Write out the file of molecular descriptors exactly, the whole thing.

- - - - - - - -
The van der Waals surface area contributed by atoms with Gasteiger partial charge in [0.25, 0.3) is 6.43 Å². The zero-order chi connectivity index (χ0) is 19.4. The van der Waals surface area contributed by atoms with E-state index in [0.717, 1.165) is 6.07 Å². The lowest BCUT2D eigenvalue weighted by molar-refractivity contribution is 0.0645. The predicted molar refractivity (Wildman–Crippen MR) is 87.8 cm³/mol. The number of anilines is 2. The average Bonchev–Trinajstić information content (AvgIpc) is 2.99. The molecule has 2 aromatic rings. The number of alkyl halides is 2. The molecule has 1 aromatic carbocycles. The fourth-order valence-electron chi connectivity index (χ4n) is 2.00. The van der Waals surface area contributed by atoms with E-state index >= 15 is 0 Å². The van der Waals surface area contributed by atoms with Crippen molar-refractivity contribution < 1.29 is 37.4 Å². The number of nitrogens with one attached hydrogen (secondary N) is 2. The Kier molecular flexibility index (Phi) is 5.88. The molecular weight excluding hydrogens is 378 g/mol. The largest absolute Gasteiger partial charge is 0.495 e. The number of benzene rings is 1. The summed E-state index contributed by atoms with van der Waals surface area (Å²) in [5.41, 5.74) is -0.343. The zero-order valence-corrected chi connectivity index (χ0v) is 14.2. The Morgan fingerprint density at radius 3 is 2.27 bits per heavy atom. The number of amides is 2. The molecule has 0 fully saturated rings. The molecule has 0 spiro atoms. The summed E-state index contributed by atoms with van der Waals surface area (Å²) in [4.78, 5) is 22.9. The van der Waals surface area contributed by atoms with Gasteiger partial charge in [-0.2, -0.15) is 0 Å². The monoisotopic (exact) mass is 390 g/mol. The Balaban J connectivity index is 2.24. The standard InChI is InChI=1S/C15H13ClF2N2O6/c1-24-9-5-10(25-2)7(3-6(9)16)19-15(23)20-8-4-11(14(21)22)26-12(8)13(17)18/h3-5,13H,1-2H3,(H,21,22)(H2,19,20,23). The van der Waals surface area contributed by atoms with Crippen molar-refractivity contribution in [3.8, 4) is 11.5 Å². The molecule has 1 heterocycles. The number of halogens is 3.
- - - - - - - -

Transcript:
The van der Waals surface area contributed by atoms with Gasteiger partial charge in [0.25, 0.3) is 6.43 Å². The zero-order chi connectivity index (χ0) is 19.4. The van der Waals surface area contributed by atoms with E-state index in [0.717, 1.165) is 6.07 Å². The lowest BCUT2D eigenvalue weighted by molar-refractivity contribution is 0.0645. The predicted molar refractivity (Wildman–Crippen MR) is 87.8 cm³/mol. The number of anilines is 2. The average Bonchev–Trinajstić information content (AvgIpc) is 2.99. The molecule has 2 aromatic rings. The number of alkyl halides is 2. The molecule has 1 aromatic carbocycles. The fourth-order valence-electron chi connectivity index (χ4n) is 2.00. The van der Waals surface area contributed by atoms with E-state index >= 15 is 0 Å². The van der Waals surface area contributed by atoms with Crippen molar-refractivity contribution < 1.29 is 37.4 Å². The number of nitrogens with one attached hydrogen (secondary N) is 2. The Kier molecular flexibility index (Phi) is 5.88. The molecular weight excluding hydrogens is 378 g/mol. The largest absolute Gasteiger partial charge is 0.495 e. The number of benzene rings is 1. The summed E-state index contributed by atoms with van der Waals surface area (Å²) in [5.41, 5.74) is -0.343. The zero-order valence-corrected chi connectivity index (χ0v) is 14.2. The Morgan fingerprint density at radius 3 is 2.27 bits per heavy atom. The number of amides is 2. The molecule has 0 fully saturated rings. The molecule has 0 spiro atoms. The summed E-state index contributed by atoms with van der Waals surface area (Å²) in [4.78, 5) is 22.9. The van der Waals surface area contributed by atoms with Gasteiger partial charge in [-0.2, -0.15) is 0 Å². The monoisotopic (exact) mass is 390 g/mol. The Balaban J connectivity index is 2.24. The standard InChI is InChI=1S/C15H13ClF2N2O6/c1-24-9-5-10(25-2)7(3-6(9)16)19-15(23)20-8-4-11(14(21)22)26-12(8)13(17)18/h3-5,13H,1-2H3,(H,21,22)(H2,19,20,23). The van der Waals surface area contributed by atoms with Crippen molar-refractivity contribution in [3.8, 4) is 11.5 Å². The molecule has 1 heterocycles. The number of halogens is 3.